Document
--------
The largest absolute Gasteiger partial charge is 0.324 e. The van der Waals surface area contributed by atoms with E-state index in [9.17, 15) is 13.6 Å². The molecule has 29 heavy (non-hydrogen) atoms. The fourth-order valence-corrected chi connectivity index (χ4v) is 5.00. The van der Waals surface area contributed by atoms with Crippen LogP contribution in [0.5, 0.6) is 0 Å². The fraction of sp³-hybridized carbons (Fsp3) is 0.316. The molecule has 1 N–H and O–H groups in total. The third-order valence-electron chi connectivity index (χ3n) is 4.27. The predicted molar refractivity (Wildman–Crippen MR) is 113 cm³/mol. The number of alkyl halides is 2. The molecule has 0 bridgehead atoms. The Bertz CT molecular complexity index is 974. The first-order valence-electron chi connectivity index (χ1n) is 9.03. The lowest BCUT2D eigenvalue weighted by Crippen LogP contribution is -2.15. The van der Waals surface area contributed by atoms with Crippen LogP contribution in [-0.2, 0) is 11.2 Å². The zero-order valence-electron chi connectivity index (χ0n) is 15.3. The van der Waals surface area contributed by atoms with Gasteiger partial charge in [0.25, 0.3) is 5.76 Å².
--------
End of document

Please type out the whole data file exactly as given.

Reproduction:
The largest absolute Gasteiger partial charge is 0.324 e. The van der Waals surface area contributed by atoms with E-state index in [9.17, 15) is 13.6 Å². The molecule has 29 heavy (non-hydrogen) atoms. The fourth-order valence-corrected chi connectivity index (χ4v) is 5.00. The van der Waals surface area contributed by atoms with Crippen LogP contribution in [0.5, 0.6) is 0 Å². The fraction of sp³-hybridized carbons (Fsp3) is 0.316. The molecule has 1 N–H and O–H groups in total. The third-order valence-electron chi connectivity index (χ3n) is 4.27. The predicted molar refractivity (Wildman–Crippen MR) is 113 cm³/mol. The number of alkyl halides is 2. The molecule has 0 bridgehead atoms. The Bertz CT molecular complexity index is 974. The first-order valence-electron chi connectivity index (χ1n) is 9.03. The lowest BCUT2D eigenvalue weighted by Crippen LogP contribution is -2.15. The van der Waals surface area contributed by atoms with Crippen LogP contribution in [-0.2, 0) is 11.2 Å². The zero-order valence-electron chi connectivity index (χ0n) is 15.3. The van der Waals surface area contributed by atoms with Gasteiger partial charge in [0.25, 0.3) is 5.76 Å².